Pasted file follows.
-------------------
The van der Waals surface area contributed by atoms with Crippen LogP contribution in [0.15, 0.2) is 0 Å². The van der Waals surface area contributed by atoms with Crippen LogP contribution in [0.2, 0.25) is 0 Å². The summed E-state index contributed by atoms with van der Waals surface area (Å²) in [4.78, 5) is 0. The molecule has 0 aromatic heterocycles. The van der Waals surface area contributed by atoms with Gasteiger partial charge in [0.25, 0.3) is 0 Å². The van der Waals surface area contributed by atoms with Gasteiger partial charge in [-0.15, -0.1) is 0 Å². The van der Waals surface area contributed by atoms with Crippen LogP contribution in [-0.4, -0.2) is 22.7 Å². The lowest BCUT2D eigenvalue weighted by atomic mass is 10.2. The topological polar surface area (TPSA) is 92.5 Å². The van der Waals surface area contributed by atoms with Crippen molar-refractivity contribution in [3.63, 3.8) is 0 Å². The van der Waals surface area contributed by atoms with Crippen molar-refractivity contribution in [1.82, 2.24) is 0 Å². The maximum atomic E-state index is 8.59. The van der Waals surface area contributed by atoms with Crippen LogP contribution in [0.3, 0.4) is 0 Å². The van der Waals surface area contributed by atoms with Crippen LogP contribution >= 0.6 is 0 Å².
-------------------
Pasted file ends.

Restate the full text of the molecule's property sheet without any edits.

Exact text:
The van der Waals surface area contributed by atoms with Crippen LogP contribution in [0.15, 0.2) is 0 Å². The van der Waals surface area contributed by atoms with Crippen LogP contribution in [0.2, 0.25) is 0 Å². The summed E-state index contributed by atoms with van der Waals surface area (Å²) in [4.78, 5) is 0. The molecule has 0 aromatic heterocycles. The van der Waals surface area contributed by atoms with Gasteiger partial charge in [0.25, 0.3) is 0 Å². The van der Waals surface area contributed by atoms with Gasteiger partial charge in [-0.15, -0.1) is 0 Å². The van der Waals surface area contributed by atoms with Crippen LogP contribution in [-0.4, -0.2) is 22.7 Å². The lowest BCUT2D eigenvalue weighted by atomic mass is 10.2. The topological polar surface area (TPSA) is 92.5 Å². The van der Waals surface area contributed by atoms with Crippen molar-refractivity contribution in [3.63, 3.8) is 0 Å². The van der Waals surface area contributed by atoms with Crippen molar-refractivity contribution in [1.82, 2.24) is 0 Å². The maximum atomic E-state index is 8.59. The van der Waals surface area contributed by atoms with Crippen LogP contribution in [0.3, 0.4) is 0 Å². The van der Waals surface area contributed by atoms with Crippen LogP contribution >= 0.6 is 0 Å².